The Code Died in about 1993...........A slash by Adam graves that broke Mario Lemieux's wrist, Suters hit on Gretzky.....More and more players wearing face shields and swinging sticks with reckless abandonment............The 90's ushered in an era of disrespect. Enforcers became sideshows instead of the important role players they always were. The last great was Probert with Detroit. He could score goals and make sure Yzerman was allowed to be creative without being run at.

Today's NHL is sanitized, Europeanized and minimized because of it.
Couldn't agree with you more.

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Old
03-12-2004, 05:01 AM
  #29
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Quote:
Originally Posted by monster_bertuzzi
Actually I dont think Lowe even played in the playoffs last year (goons have no reason to play in the playoffs anyways). But Lowe did instigate a fight with May after he hit Tkachuk last year, and we Nuck fans had no problem with that at all.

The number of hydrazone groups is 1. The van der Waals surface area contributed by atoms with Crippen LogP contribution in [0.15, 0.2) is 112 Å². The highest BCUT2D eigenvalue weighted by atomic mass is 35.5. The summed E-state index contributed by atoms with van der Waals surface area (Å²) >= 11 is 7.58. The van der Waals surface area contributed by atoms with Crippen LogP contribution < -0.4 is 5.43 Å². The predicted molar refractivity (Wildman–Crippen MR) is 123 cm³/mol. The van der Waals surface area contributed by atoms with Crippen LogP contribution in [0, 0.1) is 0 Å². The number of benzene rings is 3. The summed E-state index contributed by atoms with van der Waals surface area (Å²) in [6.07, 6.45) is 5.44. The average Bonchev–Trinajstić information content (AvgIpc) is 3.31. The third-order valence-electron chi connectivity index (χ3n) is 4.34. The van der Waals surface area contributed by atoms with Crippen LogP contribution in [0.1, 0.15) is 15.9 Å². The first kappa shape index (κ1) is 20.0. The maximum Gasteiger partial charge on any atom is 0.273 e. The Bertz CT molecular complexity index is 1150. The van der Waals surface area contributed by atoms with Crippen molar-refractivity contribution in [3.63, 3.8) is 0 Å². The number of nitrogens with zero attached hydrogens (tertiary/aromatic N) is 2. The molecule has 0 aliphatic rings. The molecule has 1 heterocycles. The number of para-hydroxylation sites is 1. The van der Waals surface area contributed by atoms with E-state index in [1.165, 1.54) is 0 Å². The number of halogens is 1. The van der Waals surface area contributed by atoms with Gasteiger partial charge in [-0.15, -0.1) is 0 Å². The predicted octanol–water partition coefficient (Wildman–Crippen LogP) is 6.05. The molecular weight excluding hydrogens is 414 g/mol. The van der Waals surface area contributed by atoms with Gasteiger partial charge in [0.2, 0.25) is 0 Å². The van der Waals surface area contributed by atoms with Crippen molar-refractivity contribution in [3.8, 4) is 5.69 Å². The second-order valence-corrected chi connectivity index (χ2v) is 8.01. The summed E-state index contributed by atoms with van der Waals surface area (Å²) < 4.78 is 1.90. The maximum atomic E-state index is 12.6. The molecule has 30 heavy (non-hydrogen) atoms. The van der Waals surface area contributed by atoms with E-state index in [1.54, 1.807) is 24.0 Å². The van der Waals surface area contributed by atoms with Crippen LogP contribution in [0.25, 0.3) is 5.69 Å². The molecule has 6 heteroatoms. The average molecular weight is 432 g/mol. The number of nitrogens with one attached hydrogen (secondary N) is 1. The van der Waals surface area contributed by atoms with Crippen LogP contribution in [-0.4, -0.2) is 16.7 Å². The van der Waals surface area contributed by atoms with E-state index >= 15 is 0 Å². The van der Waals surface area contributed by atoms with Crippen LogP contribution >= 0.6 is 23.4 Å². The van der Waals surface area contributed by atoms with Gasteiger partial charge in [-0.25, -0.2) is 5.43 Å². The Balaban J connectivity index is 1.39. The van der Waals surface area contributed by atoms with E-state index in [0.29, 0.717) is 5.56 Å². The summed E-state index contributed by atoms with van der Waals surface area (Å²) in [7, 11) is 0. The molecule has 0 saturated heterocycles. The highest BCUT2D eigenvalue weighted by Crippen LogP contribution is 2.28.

I believe May had to take on several Blues that game. Not just one.

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Old
03-12-2004, 05:06 AM
  #30
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Quote:
Originally Posted by officeglen
League management knows what the code is. It's time to enforce it. For example if Havlat breaks it (using my team as an example), then nail him with a 10 game suspension, instead of a little 2 game vacation and an offer of free lunch from the other team. After a while, the players will clue in and respect will return. I really prefer the NFL at this point, where, after a hard-fought game, players can shake hands instead of threatening with hand motions to kill opposing players. It starts with respect for each other.